Thursday, July 26, 2007

The last time I was in Copacabana, Bolivia I proposed to my wife. But let´s forget about that fatefull day and talk about the time before that. The time I came out with a few friends. Copacabana was a small place on Lake Titicaca where the electricity was cut off at 11PM and the place remained lighted by coleman lanterns. It was very neat to see. My friends and I hired a man and his small outboard motored boat to take us to the Island of the Sun. It takes about an hour to get there across the lake. I have a picture of the man in my flickr page in both the Bolivia and the Portraits set if you care to have a look.

We arrived on the island at the bottom of a stairway built but the Inca a thousand years before we started up to the top. Water from an artesian well flowed down one side of the stairway. We were the only people in sight until a few small children came by offering some handicrafts for sale. We bought a few things and then headed back down to the boat and back to Copacabana.

We ate the trout from the lake in a small restaurant. A nice big portion served with rice, potato, and salad. We joked with the owners and headed back to La Paz as the only foreigners on the bus.

Yesterday I arrived again with my wife of now 25 years and our two youngest kids. The bus stopped first at the Hotel Utama. Utama means "your house" in Aymara. We liked the rooms we were shown and the hotel in general so we decided to stay there. We had lunch which consisted of a small salad then a wonderful barley soup and finally the trout entree. I was disappointed to see what I am sure was a filet of farmed trout. (the farms started up sometime ago) Oh well, it was delicious.

My wife wanted very badly to go to the Island of the Sun, so of course it was in the plans. We walked down to the beach and I was surprised to see 20-30 large boats and about the same number of the silly paddle boats. We got there just in time to get on a boat with about 30 other tourists. Now I´m talking young dreadlocked, wrap around sunglasses, dressed like the locals, giant backpack carrying young people. So off we go.

Bad sign number one: I see some of the backpacks have sleeping bags. They allow camping on the island.

Bad sign number two: As we near the island I see that power lines are now strung across the lake to the island.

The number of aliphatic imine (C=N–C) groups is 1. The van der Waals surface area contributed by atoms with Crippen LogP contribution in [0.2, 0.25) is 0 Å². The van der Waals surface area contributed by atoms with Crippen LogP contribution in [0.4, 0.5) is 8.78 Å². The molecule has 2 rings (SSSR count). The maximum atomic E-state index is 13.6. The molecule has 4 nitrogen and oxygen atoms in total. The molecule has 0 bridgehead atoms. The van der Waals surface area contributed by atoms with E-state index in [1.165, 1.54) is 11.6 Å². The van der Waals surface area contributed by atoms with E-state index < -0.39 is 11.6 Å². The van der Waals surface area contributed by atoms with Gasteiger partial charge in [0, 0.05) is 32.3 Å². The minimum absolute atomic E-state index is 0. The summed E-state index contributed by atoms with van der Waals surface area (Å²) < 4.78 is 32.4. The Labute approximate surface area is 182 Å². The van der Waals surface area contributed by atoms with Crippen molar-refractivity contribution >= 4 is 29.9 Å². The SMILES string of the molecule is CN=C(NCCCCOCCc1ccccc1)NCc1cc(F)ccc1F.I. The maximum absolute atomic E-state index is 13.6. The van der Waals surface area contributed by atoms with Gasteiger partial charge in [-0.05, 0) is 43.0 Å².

The worst came when we rounded the bend to the cove where I had jumped from a tiny boat onto abandonment some 28 years before. There were about 20 boats tied up there ranging from a huge lake cruise catamaran to small local fishing boats. And the place where I once stood as only 5 people in sight now had a snack bar......and a public toilet.....and llamas tied up for pictures.......and hippies selling handmade crap.

I was heartbroken.

This island, this lake, are sacred to the Inca.

My wife wanted to climb the Inca Stairway so her, my son, and an army of backpackers headed up the steps. I stayed behind with my daughter and relaxed and I shot a few pictures when the backpackers whe stayed behind got out of my line of sight. I just can´t begin to tell you how disappointed I was that it had come to this but I guess when the local economy is desparate for the money.....

My wife and son came back down after about an hour. My wife had bought some place mats that I knew by looking, were made in Peru. I asked if they had seen some of the things I hade seen in the way of ruins at the top and they hadn´t. Then my son told me that situated at the top of the Inca Stairway was a, I SHIT YOU NOT, a pizzeria. We piled on the boat for the trip back and although the sun was shining brightly it was about 40 degress tops.

So now we get back to Copacabana and I walk up the street from the beach to the main plaze. More dismay. The small restaurants I remember are gome. In their place are more hippies selling handmade crap and menu boards offering lasagna and tacos and vegetarian dishes and money change houses and karaoke bars and hippie type patio bar/restaurants and even an internet cafe where I sit now, the morning after.

Last night I was awoken by the sound of rain and then hail on the roof of the hotel. I looked out the window and thought of all those campers on the sacred Island of the Sun and I laughed. The revenge of the Inca.

I walked around town this morning as all the backpackers slept and it felt like the old days again. I snapped some pictures and walked down side streets. I felt something hit me in the shoulder and I though it was watter dripping from one of the roofs. I looked up and saw that could´nt be the case. Then I held my gaze upward and a head poked out from the roof. I had been spat on. You know what? From the Copacabana that I knew all those years ago, and what it´s become now, I can´t blame the guy.

great post although very sad. damn hippies!
When I was in Transylvania, the best places I visited are those that didn't sell souvenirs made in China.

Will look at your photos now x
Change rarely seems for the better in places like those.
Oh zona, that is some story. Sad, beautiful and revealing.

i can't stand hippie crap, i wouldn't buy it anywhere.
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